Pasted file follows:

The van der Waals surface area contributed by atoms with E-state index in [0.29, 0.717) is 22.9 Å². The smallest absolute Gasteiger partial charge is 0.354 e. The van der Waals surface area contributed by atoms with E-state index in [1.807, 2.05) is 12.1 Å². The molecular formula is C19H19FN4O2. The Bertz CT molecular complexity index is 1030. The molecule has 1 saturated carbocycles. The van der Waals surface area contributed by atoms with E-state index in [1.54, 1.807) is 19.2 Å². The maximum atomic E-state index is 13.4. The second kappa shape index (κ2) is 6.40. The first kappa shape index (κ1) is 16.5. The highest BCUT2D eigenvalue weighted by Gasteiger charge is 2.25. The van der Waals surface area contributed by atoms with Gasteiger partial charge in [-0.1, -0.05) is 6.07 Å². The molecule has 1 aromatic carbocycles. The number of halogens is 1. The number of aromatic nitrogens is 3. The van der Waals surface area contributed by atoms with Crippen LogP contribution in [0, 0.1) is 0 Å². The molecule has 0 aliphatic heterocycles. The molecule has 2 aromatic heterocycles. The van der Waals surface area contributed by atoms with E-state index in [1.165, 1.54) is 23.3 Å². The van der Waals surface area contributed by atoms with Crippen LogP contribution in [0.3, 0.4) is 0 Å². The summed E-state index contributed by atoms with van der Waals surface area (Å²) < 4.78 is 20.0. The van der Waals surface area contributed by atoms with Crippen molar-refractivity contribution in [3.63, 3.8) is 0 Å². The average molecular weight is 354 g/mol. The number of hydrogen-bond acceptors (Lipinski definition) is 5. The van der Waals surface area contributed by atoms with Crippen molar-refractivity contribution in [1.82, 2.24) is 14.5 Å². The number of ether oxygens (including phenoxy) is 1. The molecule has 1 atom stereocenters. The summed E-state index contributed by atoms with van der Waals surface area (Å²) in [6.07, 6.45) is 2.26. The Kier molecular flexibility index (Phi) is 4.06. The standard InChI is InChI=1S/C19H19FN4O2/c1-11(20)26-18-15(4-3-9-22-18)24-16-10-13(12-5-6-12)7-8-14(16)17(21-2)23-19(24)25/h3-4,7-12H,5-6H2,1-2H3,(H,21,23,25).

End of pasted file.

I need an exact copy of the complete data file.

The van der Waals surface area contributed by atoms with E-state index in [0.29, 0.717) is 22.9 Å². The smallest absolute Gasteiger partial charge is 0.354 e. The van der Waals surface area contributed by atoms with E-state index in [1.807, 2.05) is 12.1 Å². The molecular formula is C19H19FN4O2. The Bertz CT molecular complexity index is 1030. The molecule has 1 saturated carbocycles. The van der Waals surface area contributed by atoms with E-state index in [1.54, 1.807) is 19.2 Å². The maximum atomic E-state index is 13.4. The second kappa shape index (κ2) is 6.40. The first kappa shape index (κ1) is 16.5. The highest BCUT2D eigenvalue weighted by Gasteiger charge is 2.25. The van der Waals surface area contributed by atoms with Gasteiger partial charge in [-0.1, -0.05) is 6.07 Å². The molecule has 1 aromatic carbocycles. The number of halogens is 1. The number of aromatic nitrogens is 3. The van der Waals surface area contributed by atoms with Crippen LogP contribution in [0, 0.1) is 0 Å². The molecule has 0 aliphatic heterocycles. The molecule has 2 aromatic heterocycles. The van der Waals surface area contributed by atoms with E-state index in [1.165, 1.54) is 23.3 Å². The van der Waals surface area contributed by atoms with Crippen LogP contribution in [0.3, 0.4) is 0 Å². The summed E-state index contributed by atoms with van der Waals surface area (Å²) < 4.78 is 20.0. The van der Waals surface area contributed by atoms with Crippen molar-refractivity contribution in [3.63, 3.8) is 0 Å². The average molecular weight is 354 g/mol. The number of hydrogen-bond acceptors (Lipinski definition) is 5. The van der Waals surface area contributed by atoms with Crippen molar-refractivity contribution in [1.82, 2.24) is 14.5 Å². The number of ether oxygens (including phenoxy) is 1. The molecule has 1 atom stereocenters. The summed E-state index contributed by atoms with van der Waals surface area (Å²) in [6.07, 6.45) is 2.26. The Kier molecular flexibility index (Phi) is 4.06. The standard InChI is InChI=1S/C19H19FN4O2/c1-11(20)26-18-15(4-3-9-22-18)24-16-10-13(12-5-6-12)7-8-14(16)17(21-2)23-19(24)25/h3-4,7-12H,5-6H2,1-2H3,(H,21,23,25).